Hiking The Inca Trail To Machu Picchu

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I remember first hearing about Machu Picchu in geography class at high school. I must have been 13 or 14 at the time, and I remember thinking how amazing it would be to visit such a place, to visit one of the New7Wonders of the world. Fast forward 17 years, and I had booked to go on the Inca Trail, ending at Machu Picchu.

Before I left the UK, many friends asked me what I was looking forward to the most on my 5 month adventure. Machu Picchu always came in the top three.

The trip started in Lima, Peru and after a quick meet and greet in the morning, our group made it’s way to the airport for the 1 hour flight to Cusco, which sits at an altitude of 3,300m above sea level – the perfect location to acclimatise for the 4 day mountain hike ahead. For those who have yet to experience the flight into Cusco, it’s quite an approach – the plane bending round mountains before lining up the runway.

When we landed, I had my first experience of chewing a coca leaf. It would become the backbone of my diet for the next three weeks. Coca leaves are chewed by most of the population of Peru and Bolivia because coca is believed to help prevent altitude sickness (and coca is generally considered good for the body).

We arrived in the lovely city of Cusco, had a walking tour for an hour or so, and then sat down to business back in the hotel – the briefing for the Inca Trail commenced. Information about timings, what to take, what to wear, what to drink, what not to drink, how to keep warm, when to shit, coping with not showering…everything you can think of. The excitement began to kick in. Our guide finished the briefing by saying: “You will soon embark on one of the greatest treks in the world. Enjoy every minute.” I don’t need telling twice.

That evening we ate at a restaurant behind the main cathedral, called Marcelo Batata. We got a rooftop table, watched the fireworks light the night sky, and were told that alpaca should be the meat of choice. So be it. So I tried alpaca for the first time…and it was nice! A very lean meat, very good for you and almost a cross between lamb and pork.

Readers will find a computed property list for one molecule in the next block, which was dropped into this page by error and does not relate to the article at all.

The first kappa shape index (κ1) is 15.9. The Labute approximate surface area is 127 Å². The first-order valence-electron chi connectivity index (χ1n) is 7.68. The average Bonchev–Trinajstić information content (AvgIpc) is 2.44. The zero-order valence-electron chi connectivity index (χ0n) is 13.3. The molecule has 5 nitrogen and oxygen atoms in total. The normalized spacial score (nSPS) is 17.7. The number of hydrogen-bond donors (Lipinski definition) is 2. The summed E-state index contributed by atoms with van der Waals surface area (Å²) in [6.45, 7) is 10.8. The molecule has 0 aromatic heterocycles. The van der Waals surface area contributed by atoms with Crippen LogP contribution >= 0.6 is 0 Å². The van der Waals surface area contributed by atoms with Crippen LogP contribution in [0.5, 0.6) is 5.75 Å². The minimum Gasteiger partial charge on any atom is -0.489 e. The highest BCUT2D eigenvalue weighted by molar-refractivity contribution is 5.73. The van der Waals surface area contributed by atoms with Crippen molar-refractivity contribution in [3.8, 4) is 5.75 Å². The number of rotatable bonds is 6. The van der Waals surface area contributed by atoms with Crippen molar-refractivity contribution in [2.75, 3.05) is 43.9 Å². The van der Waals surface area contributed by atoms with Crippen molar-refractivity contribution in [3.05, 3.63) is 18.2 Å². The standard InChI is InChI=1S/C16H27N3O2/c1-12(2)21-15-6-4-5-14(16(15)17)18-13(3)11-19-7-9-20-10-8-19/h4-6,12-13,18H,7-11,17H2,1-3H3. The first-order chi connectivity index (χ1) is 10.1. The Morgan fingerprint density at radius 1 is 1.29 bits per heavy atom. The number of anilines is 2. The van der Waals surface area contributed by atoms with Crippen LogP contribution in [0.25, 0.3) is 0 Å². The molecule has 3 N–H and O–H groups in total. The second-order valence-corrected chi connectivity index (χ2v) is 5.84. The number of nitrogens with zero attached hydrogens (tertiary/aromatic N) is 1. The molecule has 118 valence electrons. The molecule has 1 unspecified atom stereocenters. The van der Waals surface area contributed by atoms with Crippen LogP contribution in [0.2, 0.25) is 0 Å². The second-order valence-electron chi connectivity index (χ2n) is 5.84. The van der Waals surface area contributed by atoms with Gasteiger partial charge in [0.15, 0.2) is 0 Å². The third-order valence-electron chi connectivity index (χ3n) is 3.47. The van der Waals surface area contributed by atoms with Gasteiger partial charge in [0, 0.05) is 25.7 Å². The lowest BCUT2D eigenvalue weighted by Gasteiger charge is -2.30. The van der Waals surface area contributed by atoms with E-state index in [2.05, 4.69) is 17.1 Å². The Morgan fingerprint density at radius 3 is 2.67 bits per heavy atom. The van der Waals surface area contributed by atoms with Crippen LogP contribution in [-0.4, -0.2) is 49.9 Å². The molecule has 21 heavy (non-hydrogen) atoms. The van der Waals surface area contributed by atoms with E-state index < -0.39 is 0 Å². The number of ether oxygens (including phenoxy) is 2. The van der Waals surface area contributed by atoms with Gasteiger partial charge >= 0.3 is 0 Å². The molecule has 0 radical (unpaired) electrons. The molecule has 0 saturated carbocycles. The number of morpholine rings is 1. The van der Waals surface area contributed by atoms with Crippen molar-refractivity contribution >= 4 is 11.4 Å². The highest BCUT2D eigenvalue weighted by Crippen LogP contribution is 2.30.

The next morning we set off on a tour of the Sacred Valley of the Incas. It was fascinating to learn how important Cusco was in fighting off the Spanish in the 1500’s, and the role that each town played in helping defend that part of Peru. The scenery was spectacular. Mountains, valleys, agricultural terraces, waterfalls…and the odd llama.

Looking out towards the start of the Sacred Valley

After visiting the old Inca ruins at Pisaq, the bus eventually brought us to Ollantaytambo, our base for the final night before the Inca Trail began. As luck would have it, there was a festival in the main square when we arrived, so it was fun to watch the locals dance and cheer. Naturally we joined in by drinking a Cusquena or two.

Traditional dancing in the scenic town of Ollantaytambo

Ollantaytambo itself also has Inca ruins. We visited the Templar de Sol, and learned about how the religious spot for each ruin was symbolised by different mason work, and much larger, smoother rocks. As many as 200 men would transport one huge rock across the valley. It’s a slow process, but no surprise many of the Inca towns are still standing today.

After helping myself to a double serving of scrambled eggs the next morning, we made our final preparations before taking a bus to KM 82 – the start of the Inca Trail.

With porters carrying 6kg of our luggage, and cooks running ahead, we set off on a steady incline on day one. For those still to do the Inca Trail, use this day to guide your pace and get used to the altitude. It’s a nice 11km, with a couple of big inclines, but all our group managed it no problem. At the top of the first big incline our G Adventures guide took us off the path to strategic vantage point used by the Incas as a lookout over the five valleys that connected at this spot. Here we learnt about Pachamama, and how the Incas made ‘offerings’ of coca leaves and other items. Specifically, our guide taught us about the K’intu offering. This is where three coca leaves are held together, and are meant to bind the upper world, the earth (middle world) and the under world.

We eventually reached our camp at Wallabamba by 4pm, and were greeted with a huge tent where we gathered to eat cake and drink coca tea. This was followed by a fantastic 3 course meal! Safe to say, Gadventures know how to feed you well on the Inca Trail 🙂

After some ‘fantastic tent sleep’, we were up early, and mentally preparing for what we knew was the toughest day of the hike. Wallabamba is located around 3000m. Day 2 of the Inca Trail requires a 1200m ascent, which takes around 6 hours, followed by a 2 hour trek downhill to the second campsite. At that altitude, it’s tough, slow going…but we enjoyed every minute.